SSAE 18 and Your Company's SOC 1 Audit

Apr 6, 2017 10:02:00 AM |

Ryan Wallace

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For the purposes of this article, we’ll be entirely focused on SOC 1. Look for future blogs related to the impact of SSAE 18 on your SOC 2 and 3 reports.

oliver-thomas-klein-144899.jpgThe Standards, They are a-Changin’

In 2016, the Accounting Standards Board (ASB) of the AICPA looked at its attestation standards and said, “We need to do some clarifying.” Out of this Clarity Project came the “Concepts Common to all Attestation Engagements,” and with it SSAE 18, which covers all attestation engagements with a major focus on third party vendor management, data validation, and risk assessments. Your SOC 1 audits fall under these new standards, so buckle up and hold tight to that Client Assistance list, because this request list’s about to get bumpy.

Subservices: I can’t Take my Eyes off of You

Let’s get mystical real quick: Subservice organizations are everywhere. In fact, your company may even depend on them without realizing it. For example: You’re a hospital that outsources your billing to another company, say Umbrella Corporation, and that company utilizes the data center of another company, say Frank’s Data Center. Your company is assuming that the subservice organization, Frank’s Data Center, has implemented controls over their logical and physical security. It’s downright Inception-level stuff, but it’s important as we’ll outline here.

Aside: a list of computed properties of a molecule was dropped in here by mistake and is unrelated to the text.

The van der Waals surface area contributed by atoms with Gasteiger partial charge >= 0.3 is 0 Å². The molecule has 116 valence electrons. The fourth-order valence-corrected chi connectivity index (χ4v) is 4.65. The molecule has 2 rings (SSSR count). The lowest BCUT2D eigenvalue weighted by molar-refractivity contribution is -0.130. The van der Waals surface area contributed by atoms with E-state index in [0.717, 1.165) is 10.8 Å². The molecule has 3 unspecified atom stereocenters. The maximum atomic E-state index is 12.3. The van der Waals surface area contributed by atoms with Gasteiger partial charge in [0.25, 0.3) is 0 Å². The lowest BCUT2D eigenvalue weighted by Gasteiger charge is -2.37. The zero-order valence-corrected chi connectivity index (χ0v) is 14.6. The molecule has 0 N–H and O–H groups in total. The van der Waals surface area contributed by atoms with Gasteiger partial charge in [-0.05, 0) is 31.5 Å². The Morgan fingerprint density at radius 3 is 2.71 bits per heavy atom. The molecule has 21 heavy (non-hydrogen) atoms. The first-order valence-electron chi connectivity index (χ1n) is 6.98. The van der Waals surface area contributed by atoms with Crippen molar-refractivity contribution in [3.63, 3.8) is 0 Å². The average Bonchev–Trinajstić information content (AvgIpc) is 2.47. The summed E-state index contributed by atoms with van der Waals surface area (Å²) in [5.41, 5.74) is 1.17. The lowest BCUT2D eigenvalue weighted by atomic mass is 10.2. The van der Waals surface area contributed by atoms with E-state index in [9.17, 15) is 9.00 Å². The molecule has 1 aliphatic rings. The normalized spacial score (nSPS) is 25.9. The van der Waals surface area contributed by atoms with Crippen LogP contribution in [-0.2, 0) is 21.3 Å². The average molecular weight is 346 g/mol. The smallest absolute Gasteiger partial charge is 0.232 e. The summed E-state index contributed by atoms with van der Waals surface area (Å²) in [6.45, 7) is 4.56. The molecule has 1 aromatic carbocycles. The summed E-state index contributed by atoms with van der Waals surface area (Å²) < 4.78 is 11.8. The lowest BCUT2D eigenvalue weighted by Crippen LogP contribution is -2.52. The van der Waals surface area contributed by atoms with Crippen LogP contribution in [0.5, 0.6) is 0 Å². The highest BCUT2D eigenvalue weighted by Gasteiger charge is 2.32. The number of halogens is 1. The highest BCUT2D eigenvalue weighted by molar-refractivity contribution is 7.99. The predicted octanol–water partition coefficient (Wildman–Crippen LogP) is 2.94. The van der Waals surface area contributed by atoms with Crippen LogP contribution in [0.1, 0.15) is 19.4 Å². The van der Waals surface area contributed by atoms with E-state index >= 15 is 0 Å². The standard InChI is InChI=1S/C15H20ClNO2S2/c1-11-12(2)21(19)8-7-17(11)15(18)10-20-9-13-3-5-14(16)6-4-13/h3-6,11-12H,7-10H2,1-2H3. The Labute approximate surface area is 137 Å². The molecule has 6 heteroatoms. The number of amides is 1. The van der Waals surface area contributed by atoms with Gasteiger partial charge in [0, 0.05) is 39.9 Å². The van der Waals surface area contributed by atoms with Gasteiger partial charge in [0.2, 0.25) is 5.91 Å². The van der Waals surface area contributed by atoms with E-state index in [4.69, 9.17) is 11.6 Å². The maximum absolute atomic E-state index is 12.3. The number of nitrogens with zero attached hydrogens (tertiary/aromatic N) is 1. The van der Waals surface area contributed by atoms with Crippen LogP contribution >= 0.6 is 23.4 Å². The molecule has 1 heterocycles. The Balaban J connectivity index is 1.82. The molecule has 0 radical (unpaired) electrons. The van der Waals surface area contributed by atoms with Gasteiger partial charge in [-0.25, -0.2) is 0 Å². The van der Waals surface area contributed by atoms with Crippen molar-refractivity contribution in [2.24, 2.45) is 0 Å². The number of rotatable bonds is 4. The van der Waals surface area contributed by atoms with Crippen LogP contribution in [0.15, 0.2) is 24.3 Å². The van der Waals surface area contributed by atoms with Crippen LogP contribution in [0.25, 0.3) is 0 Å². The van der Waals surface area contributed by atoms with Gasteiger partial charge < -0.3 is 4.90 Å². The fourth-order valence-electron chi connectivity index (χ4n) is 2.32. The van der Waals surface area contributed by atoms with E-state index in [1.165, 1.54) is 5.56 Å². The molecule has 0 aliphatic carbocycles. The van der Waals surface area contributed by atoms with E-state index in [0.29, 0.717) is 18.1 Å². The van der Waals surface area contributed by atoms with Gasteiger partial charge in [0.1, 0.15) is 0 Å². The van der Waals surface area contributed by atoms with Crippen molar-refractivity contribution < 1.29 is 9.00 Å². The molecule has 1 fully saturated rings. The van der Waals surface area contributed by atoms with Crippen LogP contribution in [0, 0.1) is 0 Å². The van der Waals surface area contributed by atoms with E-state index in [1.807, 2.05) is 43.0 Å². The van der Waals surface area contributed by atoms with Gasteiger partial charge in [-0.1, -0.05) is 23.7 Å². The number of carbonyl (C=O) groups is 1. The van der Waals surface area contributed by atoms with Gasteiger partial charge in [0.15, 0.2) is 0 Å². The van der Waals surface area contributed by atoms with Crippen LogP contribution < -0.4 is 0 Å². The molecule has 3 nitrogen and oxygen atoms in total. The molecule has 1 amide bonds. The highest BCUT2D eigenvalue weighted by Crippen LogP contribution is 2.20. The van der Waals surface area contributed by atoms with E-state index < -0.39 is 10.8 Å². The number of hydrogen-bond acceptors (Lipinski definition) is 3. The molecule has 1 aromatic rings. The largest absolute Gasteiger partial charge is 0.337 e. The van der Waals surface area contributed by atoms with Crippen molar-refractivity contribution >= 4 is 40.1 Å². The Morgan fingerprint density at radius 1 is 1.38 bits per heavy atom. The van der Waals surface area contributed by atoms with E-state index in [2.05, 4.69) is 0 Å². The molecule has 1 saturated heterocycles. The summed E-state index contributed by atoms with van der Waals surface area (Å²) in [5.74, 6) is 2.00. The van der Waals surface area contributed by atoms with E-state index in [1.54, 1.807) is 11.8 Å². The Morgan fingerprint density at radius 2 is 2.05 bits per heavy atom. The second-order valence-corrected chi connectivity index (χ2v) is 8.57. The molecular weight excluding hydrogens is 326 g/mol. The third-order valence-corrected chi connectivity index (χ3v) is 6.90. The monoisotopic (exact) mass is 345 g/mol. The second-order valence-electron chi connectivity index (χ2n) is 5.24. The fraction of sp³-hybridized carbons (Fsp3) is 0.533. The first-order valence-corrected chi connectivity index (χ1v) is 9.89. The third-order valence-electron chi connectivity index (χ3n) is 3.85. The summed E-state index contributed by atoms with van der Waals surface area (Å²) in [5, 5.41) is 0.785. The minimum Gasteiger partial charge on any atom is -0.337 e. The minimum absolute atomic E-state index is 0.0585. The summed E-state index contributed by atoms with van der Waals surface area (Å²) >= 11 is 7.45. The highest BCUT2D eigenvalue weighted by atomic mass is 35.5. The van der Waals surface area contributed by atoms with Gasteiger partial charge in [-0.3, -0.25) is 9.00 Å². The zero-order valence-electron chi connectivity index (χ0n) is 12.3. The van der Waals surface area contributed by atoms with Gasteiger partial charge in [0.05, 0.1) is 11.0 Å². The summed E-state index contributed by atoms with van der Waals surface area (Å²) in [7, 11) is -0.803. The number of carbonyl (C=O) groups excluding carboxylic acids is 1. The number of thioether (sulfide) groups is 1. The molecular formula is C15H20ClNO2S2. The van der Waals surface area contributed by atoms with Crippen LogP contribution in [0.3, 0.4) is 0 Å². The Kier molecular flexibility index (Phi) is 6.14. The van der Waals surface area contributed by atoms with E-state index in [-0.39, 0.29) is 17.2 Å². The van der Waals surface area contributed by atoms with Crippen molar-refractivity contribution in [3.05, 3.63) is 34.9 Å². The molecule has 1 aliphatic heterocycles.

Typically, subservice controls are “carved out” of SOC 1 reports; in other words, not included in the evaluation of the service organization. The new standard emphasizes the importance of describing the specific relationship between the subservice and service organizations and disclosing that information in a non-fraud sort of way. Let’s nerd out on those different sections below.

Monitoring Effectiveness of Subservice Controls

The new standard requires that your service auditor determine and report on the controls the service organization has implemented to monitor the relevant controls at subservice organizations. 

Below are some of the AICPA-provided examples around monitoring. Make sure your company is able to identify these in your SOC 1 reports.

  • Review and reconcile output reports. Service organizations will want to verify the accuracy and completeness of output reports (or files) received from their subservice organizations. Management of the service organization should be prepared to describe the review and/or reconciliation procedures performed (including the nature, timing, and extent of the review procedures), the source of the data or information used for reconciling against the subservice organization’s output reports, and the process for remediation or corrective action if deviations are determined.